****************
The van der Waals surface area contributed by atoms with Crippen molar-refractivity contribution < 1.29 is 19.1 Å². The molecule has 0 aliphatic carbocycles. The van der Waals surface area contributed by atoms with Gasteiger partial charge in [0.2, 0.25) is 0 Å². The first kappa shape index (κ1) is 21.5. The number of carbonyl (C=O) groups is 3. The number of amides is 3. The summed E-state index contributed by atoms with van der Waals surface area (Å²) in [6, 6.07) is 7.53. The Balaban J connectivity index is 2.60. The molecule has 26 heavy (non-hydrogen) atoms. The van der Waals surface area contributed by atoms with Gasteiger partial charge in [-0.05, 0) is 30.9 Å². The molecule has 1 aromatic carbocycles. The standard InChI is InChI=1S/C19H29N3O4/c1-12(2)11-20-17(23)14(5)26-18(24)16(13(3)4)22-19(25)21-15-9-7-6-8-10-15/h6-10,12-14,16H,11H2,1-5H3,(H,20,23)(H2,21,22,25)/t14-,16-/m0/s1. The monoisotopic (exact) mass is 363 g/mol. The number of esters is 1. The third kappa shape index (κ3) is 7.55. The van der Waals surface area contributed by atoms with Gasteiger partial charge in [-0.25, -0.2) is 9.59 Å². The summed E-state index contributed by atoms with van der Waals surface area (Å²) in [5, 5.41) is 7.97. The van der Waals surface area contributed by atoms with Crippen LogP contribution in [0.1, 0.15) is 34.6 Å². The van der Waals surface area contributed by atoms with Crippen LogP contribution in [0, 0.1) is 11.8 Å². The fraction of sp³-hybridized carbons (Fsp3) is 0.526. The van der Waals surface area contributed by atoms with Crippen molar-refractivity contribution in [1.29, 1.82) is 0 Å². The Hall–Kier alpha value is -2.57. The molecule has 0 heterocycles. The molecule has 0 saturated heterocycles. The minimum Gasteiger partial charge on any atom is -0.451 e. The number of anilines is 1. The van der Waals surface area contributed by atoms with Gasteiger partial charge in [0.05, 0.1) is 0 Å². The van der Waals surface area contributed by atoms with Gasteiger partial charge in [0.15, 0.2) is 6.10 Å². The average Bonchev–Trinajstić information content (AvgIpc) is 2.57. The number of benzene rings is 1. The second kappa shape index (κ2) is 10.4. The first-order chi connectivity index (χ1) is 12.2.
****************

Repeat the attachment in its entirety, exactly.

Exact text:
The van der Waals surface area contributed by atoms with Crippen molar-refractivity contribution < 1.29 is 19.1 Å². The molecule has 0 aliphatic carbocycles. The van der Waals surface area contributed by atoms with Gasteiger partial charge in [0.2, 0.25) is 0 Å². The first kappa shape index (κ1) is 21.5. The number of carbonyl (C=O) groups is 3. The number of amides is 3. The summed E-state index contributed by atoms with van der Waals surface area (Å²) in [6, 6.07) is 7.53. The Balaban J connectivity index is 2.60. The molecule has 26 heavy (non-hydrogen) atoms. The van der Waals surface area contributed by atoms with Gasteiger partial charge in [-0.05, 0) is 30.9 Å². The molecule has 1 aromatic carbocycles. The standard InChI is InChI=1S/C19H29N3O4/c1-12(2)11-20-17(23)14(5)26-18(24)16(13(3)4)22-19(25)21-15-9-7-6-8-10-15/h6-10,12-14,16H,11H2,1-5H3,(H,20,23)(H2,21,22,25)/t14-,16-/m0/s1. The monoisotopic (exact) mass is 363 g/mol. The number of esters is 1. The third kappa shape index (κ3) is 7.55. The van der Waals surface area contributed by atoms with Gasteiger partial charge in [-0.25, -0.2) is 9.59 Å². The summed E-state index contributed by atoms with van der Waals surface area (Å²) in [5, 5.41) is 7.97. The van der Waals surface area contributed by atoms with Crippen LogP contribution in [0.1, 0.15) is 34.6 Å². The van der Waals surface area contributed by atoms with Crippen LogP contribution in [0, 0.1) is 11.8 Å². The fraction of sp³-hybridized carbons (Fsp3) is 0.526. The van der Waals surface area contributed by atoms with Crippen molar-refractivity contribution in [1.29, 1.82) is 0 Å². The Hall–Kier alpha value is -2.57. The molecule has 0 heterocycles. The molecule has 0 saturated heterocycles. The minimum Gasteiger partial charge on any atom is -0.451 e. The number of anilines is 1. The van der Waals surface area contributed by atoms with Gasteiger partial charge in [0.05, 0.1) is 0 Å². The van der Waals surface area contributed by atoms with Gasteiger partial charge in [0.15, 0.2) is 6.10 Å². The average Bonchev–Trinajstić information content (AvgIpc) is 2.57. The number of benzene rings is 1. The second kappa shape index (κ2) is 10.4. The first-order chi connectivity index (χ1) is 12.2.